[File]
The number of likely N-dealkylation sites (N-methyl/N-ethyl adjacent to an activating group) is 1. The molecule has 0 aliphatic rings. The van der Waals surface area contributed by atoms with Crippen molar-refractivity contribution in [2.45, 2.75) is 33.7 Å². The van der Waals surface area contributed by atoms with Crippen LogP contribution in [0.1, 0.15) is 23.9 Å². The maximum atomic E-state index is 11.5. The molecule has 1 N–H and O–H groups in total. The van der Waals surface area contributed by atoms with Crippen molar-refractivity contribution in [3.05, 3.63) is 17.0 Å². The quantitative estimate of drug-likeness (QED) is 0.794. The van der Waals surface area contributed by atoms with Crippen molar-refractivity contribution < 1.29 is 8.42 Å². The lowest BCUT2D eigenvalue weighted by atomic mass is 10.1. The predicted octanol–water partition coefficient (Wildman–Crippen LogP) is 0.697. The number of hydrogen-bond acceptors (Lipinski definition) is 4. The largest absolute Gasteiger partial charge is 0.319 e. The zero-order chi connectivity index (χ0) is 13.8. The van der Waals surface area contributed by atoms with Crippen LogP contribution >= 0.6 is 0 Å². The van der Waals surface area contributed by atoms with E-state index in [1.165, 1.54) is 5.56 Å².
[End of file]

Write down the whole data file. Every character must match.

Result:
The number of likely N-dealkylation sites (N-methyl/N-ethyl adjacent to an activating group) is 1. The molecule has 0 aliphatic rings. The van der Waals surface area contributed by atoms with Crippen molar-refractivity contribution in [2.45, 2.75) is 33.7 Å². The van der Waals surface area contributed by atoms with Crippen LogP contribution in [0.1, 0.15) is 23.9 Å². The maximum atomic E-state index is 11.5. The molecule has 1 N–H and O–H groups in total. The van der Waals surface area contributed by atoms with Crippen molar-refractivity contribution in [3.05, 3.63) is 17.0 Å². The quantitative estimate of drug-likeness (QED) is 0.794. The van der Waals surface area contributed by atoms with Crippen molar-refractivity contribution < 1.29 is 8.42 Å². The lowest BCUT2D eigenvalue weighted by atomic mass is 10.1. The predicted octanol–water partition coefficient (Wildman–Crippen LogP) is 0.697. The number of hydrogen-bond acceptors (Lipinski definition) is 4. The largest absolute Gasteiger partial charge is 0.319 e. The zero-order chi connectivity index (χ0) is 13.8. The van der Waals surface area contributed by atoms with Crippen LogP contribution >= 0.6 is 0 Å². The van der Waals surface area contributed by atoms with E-state index in [1.165, 1.54) is 5.56 Å².